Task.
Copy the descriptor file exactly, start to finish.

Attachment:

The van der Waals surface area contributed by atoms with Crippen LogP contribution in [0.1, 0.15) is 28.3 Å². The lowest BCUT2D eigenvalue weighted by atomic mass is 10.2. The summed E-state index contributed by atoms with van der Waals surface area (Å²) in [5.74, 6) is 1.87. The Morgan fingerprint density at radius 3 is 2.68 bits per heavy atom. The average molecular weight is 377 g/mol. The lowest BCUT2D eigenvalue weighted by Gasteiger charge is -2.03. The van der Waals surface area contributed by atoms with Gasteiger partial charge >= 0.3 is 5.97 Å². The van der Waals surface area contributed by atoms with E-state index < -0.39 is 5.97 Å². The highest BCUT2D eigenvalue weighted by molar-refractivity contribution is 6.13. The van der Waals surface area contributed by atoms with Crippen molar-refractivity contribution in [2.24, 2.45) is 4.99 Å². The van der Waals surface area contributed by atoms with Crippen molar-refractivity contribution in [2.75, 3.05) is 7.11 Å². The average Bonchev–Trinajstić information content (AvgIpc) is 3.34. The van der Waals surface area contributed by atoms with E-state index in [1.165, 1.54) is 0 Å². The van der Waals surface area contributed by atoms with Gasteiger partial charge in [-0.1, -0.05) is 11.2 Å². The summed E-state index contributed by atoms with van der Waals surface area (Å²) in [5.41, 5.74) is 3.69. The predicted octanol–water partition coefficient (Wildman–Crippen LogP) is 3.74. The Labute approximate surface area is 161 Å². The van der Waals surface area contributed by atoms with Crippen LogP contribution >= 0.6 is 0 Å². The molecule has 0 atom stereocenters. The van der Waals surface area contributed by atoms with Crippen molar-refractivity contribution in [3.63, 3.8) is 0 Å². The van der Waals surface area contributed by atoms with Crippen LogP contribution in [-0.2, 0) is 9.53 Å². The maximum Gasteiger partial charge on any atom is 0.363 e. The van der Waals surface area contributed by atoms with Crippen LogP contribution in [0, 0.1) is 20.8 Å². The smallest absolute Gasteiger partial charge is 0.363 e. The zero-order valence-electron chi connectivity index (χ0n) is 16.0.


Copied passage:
The van der Waals surface area contributed by atoms with Crippen LogP contribution in [0.1, 0.15) is 28.3 Å². The lowest BCUT2D eigenvalue weighted by atomic mass is 10.2. The summed E-state index contributed by atoms with van der Waals surface area (Å²) in [5.74, 6) is 1.87. The Morgan fingerprint density at radius 3 is 2.68 bits per heavy atom. The average molecular weight is 377 g/mol. The lowest BCUT2D eigenvalue weighted by Gasteiger charge is -2.03. The van der Waals surface area contributed by atoms with Gasteiger partial charge >= 0.3 is 5.97 Å². The van der Waals surface area contributed by atoms with E-state index < -0.39 is 5.97 Å². The highest BCUT2D eigenvalue weighted by molar-refractivity contribution is 6.13. The van der Waals surface area contributed by atoms with Crippen molar-refractivity contribution in [2.24, 2.45) is 4.99 Å². The van der Waals surface area contributed by atoms with Crippen molar-refractivity contribution in [2.75, 3.05) is 7.11 Å². The average Bonchev–Trinajstić information content (AvgIpc) is 3.34. The van der Waals surface area contributed by atoms with E-state index in [1.165, 1.54) is 0 Å². The van der Waals surface area contributed by atoms with Gasteiger partial charge in [-0.1, -0.05) is 11.2 Å². The summed E-state index contributed by atoms with van der Waals surface area (Å²) in [5.41, 5.74) is 3.69. The predicted octanol–water partition coefficient (Wildman–Crippen LogP) is 3.74. The Labute approximate surface area is 161 Å². The van der Waals surface area contributed by atoms with Crippen LogP contribution >= 0.6 is 0 Å². The molecule has 0 atom stereocenters. The van der Waals surface area contributed by atoms with Crippen molar-refractivity contribution in [3.63, 3.8) is 0 Å². The van der Waals surface area contributed by atoms with Crippen LogP contribution in [-0.2, 0) is 9.53 Å². The maximum Gasteiger partial charge on any atom is 0.363 e. The van der Waals surface area contributed by atoms with Crippen LogP contribution in [0, 0.1) is 20.8 Å². The smallest absolute Gasteiger partial charge is 0.363 e. The zero-order valence-electron chi connectivity index (χ0n) is 16.0.